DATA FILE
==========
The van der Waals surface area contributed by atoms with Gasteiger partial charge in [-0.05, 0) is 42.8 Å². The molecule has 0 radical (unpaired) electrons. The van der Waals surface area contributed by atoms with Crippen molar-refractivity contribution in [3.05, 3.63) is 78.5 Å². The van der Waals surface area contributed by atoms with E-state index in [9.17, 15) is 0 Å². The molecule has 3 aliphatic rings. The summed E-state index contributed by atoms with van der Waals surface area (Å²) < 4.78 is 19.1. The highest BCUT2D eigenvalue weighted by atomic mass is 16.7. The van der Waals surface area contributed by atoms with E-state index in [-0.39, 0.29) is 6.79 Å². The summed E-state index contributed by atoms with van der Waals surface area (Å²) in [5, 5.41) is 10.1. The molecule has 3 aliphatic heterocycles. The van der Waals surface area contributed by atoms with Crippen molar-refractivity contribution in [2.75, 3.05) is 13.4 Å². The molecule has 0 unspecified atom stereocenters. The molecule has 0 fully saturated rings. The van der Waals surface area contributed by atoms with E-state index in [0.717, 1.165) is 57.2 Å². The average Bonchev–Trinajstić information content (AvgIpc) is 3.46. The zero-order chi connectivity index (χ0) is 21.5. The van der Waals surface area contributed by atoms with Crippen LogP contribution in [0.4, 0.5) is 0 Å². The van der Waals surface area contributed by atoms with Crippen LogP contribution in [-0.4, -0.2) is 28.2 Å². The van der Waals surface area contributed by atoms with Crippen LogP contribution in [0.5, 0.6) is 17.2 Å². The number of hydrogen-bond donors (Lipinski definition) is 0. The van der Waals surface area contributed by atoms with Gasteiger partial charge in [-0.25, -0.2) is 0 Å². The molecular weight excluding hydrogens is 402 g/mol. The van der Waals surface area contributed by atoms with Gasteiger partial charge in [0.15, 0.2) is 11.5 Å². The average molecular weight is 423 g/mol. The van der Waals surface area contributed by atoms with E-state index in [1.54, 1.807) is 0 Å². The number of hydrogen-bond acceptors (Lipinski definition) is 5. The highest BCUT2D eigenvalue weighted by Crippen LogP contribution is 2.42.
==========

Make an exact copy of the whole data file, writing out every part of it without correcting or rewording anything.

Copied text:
The van der Waals surface area contributed by atoms with Gasteiger partial charge in [-0.05, 0) is 42.8 Å². The molecule has 0 radical (unpaired) electrons. The van der Waals surface area contributed by atoms with Crippen molar-refractivity contribution in [3.05, 3.63) is 78.5 Å². The van der Waals surface area contributed by atoms with E-state index in [9.17, 15) is 0 Å². The molecule has 3 aliphatic rings. The summed E-state index contributed by atoms with van der Waals surface area (Å²) < 4.78 is 19.1. The highest BCUT2D eigenvalue weighted by atomic mass is 16.7. The van der Waals surface area contributed by atoms with E-state index in [-0.39, 0.29) is 6.79 Å². The summed E-state index contributed by atoms with van der Waals surface area (Å²) in [5, 5.41) is 10.1. The molecule has 3 aliphatic heterocycles. The van der Waals surface area contributed by atoms with Crippen molar-refractivity contribution in [2.75, 3.05) is 13.4 Å². The molecule has 0 unspecified atom stereocenters. The molecule has 0 fully saturated rings. The van der Waals surface area contributed by atoms with E-state index in [0.717, 1.165) is 57.2 Å². The average Bonchev–Trinajstić information content (AvgIpc) is 3.46. The zero-order chi connectivity index (χ0) is 21.5. The van der Waals surface area contributed by atoms with Crippen LogP contribution in [0.4, 0.5) is 0 Å². The van der Waals surface area contributed by atoms with Crippen LogP contribution in [-0.4, -0.2) is 28.2 Å². The van der Waals surface area contributed by atoms with Crippen LogP contribution in [0.5, 0.6) is 17.2 Å². The number of hydrogen-bond donors (Lipinski definition) is 0. The van der Waals surface area contributed by atoms with Gasteiger partial charge in [-0.25, -0.2) is 0 Å². The molecular weight excluding hydrogens is 402 g/mol. The van der Waals surface area contributed by atoms with Gasteiger partial charge in [0.15, 0.2) is 11.5 Å². The average molecular weight is 423 g/mol. The van der Waals surface area contributed by atoms with E-state index in [1.54, 1.807) is 0 Å². The number of hydrogen-bond acceptors (Lipinski definition) is 5. The highest BCUT2D eigenvalue weighted by Crippen LogP contribution is 2.42.